Organising stuff is one of my favourite pastimes, especially on cold and rainy days. I love boxing things, categorising things, throwing things away. An organised home, an organised mind. This weekend, I treated myself to eight matching storage boxes, three organiser boxes with twenty-ish compartments, and a big pot of rooibos tea, and set to work. As I move houses quite often, I don’t own much and I am very aware of the things I own. I knew, for example, that I owned a pinecone-shaped container full of ‘memorable items’. Over the years, I have collected all kinds of small things that reminded me of happy times (festival bracelets, broken violin strings, film tickets, jewellery, notes from friends, etc.). In this post, I thought I’d share some of the ‘memorable items’ I came across, and the happy, intimate, valuable or beautiful snippets of my life they reminded me of. Enjoy!
A Violin-Shaped Christmas Tree Decoration
When I think about the Christmasses of my childhood, I think of little violins in the tree. Our tree also had balls and lights and one year even fake snow, but none of that was as exciting as the tiny violins I got to put in. When my parents divorced, the violins went with my mum, but I don’t think she ever hung them in the tree again. And I do understand; if you’re not into violins, they are a bit, er, sleazy. But I ám into violins (always have been). So one day I decided to steal one. It’s not even stealing, really. I bet my mum is happy with every violin that magically disappears from the box. I put it in my lime tree, just for today.
A Tiny Origami Turtle From Thailand
Age sixteen, I went on a high school exchange program in Thailand. For one year, I lived in a Thai family and went to a Thai school. Before I had caught up on the language, classes were really, really boring. Luckily, my Thai friends taught me how to fold tiny paper turtles and stars. Turtles are a symbol of longevity in Thailand. To wish someone a long and happy life, the Thai fold hundreds of tiny turtles, put them in a jar, and give them as a present. I folded so many turtles during those endless school hours, I bet even today I could fold one with my eyes closed.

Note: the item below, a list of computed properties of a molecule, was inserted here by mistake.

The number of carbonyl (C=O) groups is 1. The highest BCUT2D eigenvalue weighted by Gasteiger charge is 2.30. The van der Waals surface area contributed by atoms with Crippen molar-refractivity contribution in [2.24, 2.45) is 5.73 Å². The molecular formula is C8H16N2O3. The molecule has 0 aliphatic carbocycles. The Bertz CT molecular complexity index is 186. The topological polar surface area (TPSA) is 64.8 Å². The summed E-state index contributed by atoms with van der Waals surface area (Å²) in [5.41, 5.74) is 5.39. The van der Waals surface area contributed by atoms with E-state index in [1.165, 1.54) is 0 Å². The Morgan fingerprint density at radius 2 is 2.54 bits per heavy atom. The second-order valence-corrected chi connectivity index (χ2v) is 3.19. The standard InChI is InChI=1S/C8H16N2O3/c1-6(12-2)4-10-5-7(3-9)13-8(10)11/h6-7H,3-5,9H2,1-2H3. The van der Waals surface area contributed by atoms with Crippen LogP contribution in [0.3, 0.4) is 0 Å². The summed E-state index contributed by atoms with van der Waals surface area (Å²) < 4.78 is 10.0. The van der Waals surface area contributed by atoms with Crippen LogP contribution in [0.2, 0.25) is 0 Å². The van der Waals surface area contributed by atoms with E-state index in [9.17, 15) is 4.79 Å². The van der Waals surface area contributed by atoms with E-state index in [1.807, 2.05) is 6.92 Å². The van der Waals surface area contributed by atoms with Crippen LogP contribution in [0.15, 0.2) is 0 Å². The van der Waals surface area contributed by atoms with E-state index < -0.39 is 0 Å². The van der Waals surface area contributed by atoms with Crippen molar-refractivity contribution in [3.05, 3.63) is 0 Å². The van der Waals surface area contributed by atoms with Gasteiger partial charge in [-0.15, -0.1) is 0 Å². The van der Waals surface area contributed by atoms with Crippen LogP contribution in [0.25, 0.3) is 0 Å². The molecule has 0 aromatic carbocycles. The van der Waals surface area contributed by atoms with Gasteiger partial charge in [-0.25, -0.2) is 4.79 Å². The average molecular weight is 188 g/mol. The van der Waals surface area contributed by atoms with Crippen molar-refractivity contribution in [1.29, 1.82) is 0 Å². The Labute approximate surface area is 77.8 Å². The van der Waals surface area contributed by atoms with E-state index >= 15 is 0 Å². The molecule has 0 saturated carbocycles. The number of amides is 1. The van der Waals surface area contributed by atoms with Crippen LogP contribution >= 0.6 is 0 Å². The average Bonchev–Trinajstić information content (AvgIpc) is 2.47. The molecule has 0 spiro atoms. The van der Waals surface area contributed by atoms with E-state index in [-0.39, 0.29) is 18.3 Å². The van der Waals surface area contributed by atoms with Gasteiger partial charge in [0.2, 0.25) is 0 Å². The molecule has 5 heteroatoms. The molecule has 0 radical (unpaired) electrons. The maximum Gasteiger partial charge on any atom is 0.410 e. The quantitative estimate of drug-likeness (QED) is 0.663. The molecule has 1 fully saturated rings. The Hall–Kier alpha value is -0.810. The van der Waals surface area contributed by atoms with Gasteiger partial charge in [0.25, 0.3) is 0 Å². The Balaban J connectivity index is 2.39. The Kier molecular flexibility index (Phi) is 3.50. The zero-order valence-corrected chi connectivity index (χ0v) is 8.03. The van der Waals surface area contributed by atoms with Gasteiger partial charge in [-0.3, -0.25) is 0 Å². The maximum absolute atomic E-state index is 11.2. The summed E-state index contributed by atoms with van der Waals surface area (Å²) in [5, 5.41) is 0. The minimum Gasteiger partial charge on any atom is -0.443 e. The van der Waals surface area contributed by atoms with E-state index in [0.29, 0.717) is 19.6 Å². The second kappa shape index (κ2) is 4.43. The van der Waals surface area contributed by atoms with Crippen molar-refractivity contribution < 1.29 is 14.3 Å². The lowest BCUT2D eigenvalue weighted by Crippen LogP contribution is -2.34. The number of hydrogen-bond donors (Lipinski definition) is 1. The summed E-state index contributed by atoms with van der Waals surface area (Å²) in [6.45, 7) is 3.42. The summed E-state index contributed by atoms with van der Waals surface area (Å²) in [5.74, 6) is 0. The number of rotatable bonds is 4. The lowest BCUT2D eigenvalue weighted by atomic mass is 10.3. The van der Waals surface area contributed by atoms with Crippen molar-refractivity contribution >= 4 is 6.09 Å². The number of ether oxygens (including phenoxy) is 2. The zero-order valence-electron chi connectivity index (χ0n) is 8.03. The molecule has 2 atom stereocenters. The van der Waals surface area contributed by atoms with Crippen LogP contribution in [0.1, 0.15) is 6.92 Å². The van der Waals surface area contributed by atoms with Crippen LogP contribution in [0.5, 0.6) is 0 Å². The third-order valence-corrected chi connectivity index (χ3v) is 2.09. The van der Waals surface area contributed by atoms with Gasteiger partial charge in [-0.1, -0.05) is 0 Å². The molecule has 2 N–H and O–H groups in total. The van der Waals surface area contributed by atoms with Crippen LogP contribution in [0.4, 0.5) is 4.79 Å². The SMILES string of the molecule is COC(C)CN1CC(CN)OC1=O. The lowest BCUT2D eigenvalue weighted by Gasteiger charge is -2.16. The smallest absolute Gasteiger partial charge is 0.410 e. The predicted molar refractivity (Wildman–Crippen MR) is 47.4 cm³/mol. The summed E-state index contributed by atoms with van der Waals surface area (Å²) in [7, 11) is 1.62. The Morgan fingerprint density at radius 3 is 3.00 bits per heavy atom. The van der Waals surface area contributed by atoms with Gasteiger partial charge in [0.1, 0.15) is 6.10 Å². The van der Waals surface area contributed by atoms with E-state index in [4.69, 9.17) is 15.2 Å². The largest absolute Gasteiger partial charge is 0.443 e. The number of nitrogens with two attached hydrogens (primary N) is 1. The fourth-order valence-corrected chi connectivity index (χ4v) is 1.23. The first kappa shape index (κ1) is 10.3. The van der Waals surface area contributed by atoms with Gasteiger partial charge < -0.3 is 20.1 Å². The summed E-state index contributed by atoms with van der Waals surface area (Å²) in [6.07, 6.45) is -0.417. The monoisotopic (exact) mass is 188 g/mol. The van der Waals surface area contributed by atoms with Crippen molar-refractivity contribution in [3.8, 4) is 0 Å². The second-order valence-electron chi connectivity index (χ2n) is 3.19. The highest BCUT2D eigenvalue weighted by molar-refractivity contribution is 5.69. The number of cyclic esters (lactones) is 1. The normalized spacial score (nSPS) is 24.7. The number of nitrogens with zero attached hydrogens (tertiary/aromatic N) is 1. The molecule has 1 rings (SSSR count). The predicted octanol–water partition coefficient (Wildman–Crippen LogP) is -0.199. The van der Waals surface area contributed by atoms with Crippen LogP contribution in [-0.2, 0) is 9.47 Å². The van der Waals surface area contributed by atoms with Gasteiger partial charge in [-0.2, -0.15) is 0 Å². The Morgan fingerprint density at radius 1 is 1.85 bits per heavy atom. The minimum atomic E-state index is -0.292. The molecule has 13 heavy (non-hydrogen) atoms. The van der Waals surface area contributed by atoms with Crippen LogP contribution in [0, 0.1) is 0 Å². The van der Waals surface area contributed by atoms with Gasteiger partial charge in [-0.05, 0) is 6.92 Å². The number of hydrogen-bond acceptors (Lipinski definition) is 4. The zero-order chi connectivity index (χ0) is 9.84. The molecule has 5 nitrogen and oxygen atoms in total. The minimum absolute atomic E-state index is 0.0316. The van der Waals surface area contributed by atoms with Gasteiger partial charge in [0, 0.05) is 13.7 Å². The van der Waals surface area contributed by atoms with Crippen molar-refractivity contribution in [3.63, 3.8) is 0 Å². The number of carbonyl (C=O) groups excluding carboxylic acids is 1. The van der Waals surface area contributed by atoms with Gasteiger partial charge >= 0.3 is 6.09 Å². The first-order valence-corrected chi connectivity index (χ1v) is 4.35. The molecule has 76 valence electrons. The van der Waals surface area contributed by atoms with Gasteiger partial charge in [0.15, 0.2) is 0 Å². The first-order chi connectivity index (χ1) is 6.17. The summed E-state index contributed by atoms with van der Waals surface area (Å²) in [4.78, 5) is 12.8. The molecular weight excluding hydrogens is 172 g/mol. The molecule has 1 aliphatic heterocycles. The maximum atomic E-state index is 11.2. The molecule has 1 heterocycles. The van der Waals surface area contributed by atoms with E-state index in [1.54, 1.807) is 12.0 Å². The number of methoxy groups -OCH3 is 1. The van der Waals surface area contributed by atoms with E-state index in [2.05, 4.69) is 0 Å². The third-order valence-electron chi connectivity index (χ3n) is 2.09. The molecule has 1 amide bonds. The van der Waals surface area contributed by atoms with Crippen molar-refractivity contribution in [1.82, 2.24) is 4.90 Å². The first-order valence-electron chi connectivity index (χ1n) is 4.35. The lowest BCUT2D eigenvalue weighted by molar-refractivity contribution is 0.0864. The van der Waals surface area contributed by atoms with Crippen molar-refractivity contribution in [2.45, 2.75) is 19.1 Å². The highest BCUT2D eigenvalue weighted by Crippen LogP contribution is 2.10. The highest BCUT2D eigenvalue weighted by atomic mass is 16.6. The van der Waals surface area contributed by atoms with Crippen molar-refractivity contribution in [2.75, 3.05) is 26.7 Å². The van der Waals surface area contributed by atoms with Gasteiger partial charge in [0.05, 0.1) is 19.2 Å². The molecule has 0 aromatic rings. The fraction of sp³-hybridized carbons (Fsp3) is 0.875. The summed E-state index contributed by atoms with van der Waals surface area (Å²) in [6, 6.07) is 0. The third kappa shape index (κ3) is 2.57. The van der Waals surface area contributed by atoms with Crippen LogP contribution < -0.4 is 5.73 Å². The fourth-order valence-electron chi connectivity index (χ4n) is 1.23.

My Kennedymars Medal
The town I grew up in hosts a yearly walking event: the Kennedymars. The concept is very simple: walk 80 kilometers in no more than 20 hours. All walkers start at 10pm, walk through the night, and should be back in town by 6pm the following day. A few years ago, my brother, sister and myself walked together. That is, the first twenty or so kilometers we walked together, and after that we split. Somehow, my body seems to be quite well equipped for walking, and my brother and sister couldn’t keep up with me. Eventually, all three of us made it to the finish line well in time. It was a wonderful thing to do with my siblings, like a shared achievement.
Two Girl Figurines From My Grandmother
My mother’s mother and myself were never very close, but I have only positive memories of her. I visited her every other Sunday until my parents’ divorce. She was a big and warm woman. She had a canary called Piet, and a husband with the same name (she remarried after my grandfather had died). She collected white girl figurines, which she displayed on a glass shelf behind glass doors. After my grandmother passed away almost ten years ago, two of those figurines ended up in my possession. I realised this weekend that I have only three items that are related to my grandmother: those two figurines, and a poetry book she gave me on our birthday. Oúr birthday, because my grandmother and I were born on the same day.
Two Slices of Monkey Brain
For most of my studies (neuroscience), I focused on the human brain. I’ve always been interested in psychiatry, and I tend to believe that such disorders are best studied in people rather than rats or monkeys. During my studies, however, I did have a go at animal and lab work, mostly because I wanted to make sure that those fields weren’t for me. In one of the classes, we were working with a monkey’s cerebellum (the ‘little brain’ that kind of dangles down the back of your brainstem). We never got to see the monkey (the brains had been ‘collected’ some time ago), but we did get to chop his or her brain in ultra thin slices, stain them and look at them through the microscope. It was truly intriguing, but in the end I do prefer working with living and talking human beings.
My Holy Communion Pendant Necklace
I never believed in any God, and neither did my parents. Growing up in a Catholic community, however, my siblings and I were baptised and we did go to church. In the second year of primary school, all baptised children learn about the Catholic traditions and undergo their first Eucharist (or Holy Communion). Not believing in God is no reason not to participate; after all, you may find God later and regret your decision. For children, the Holy Communion is mostly about the party and the gifts. Not that the gifts are very surprising; traditionally, you will get a necklace with a pendant from your godmother, a watch from your godfather, a bible from your grandmother and a bike from your parents. This weekend I came across my pendant necklace, and remembered how my godmother had taken me to the jeweller in town to buy it. She even let me choose the pendant myself! Well, choose from the Holy Communion Selection, that is. I wore that necklace every single day until I was about twelve years old. Recently, my godmother was diagnosed with breast cancer. As I now live far away from my Catholic home town, I sometimes feel I don’t think about her enough. I decided I’ll be wearing my necklace again for I while.
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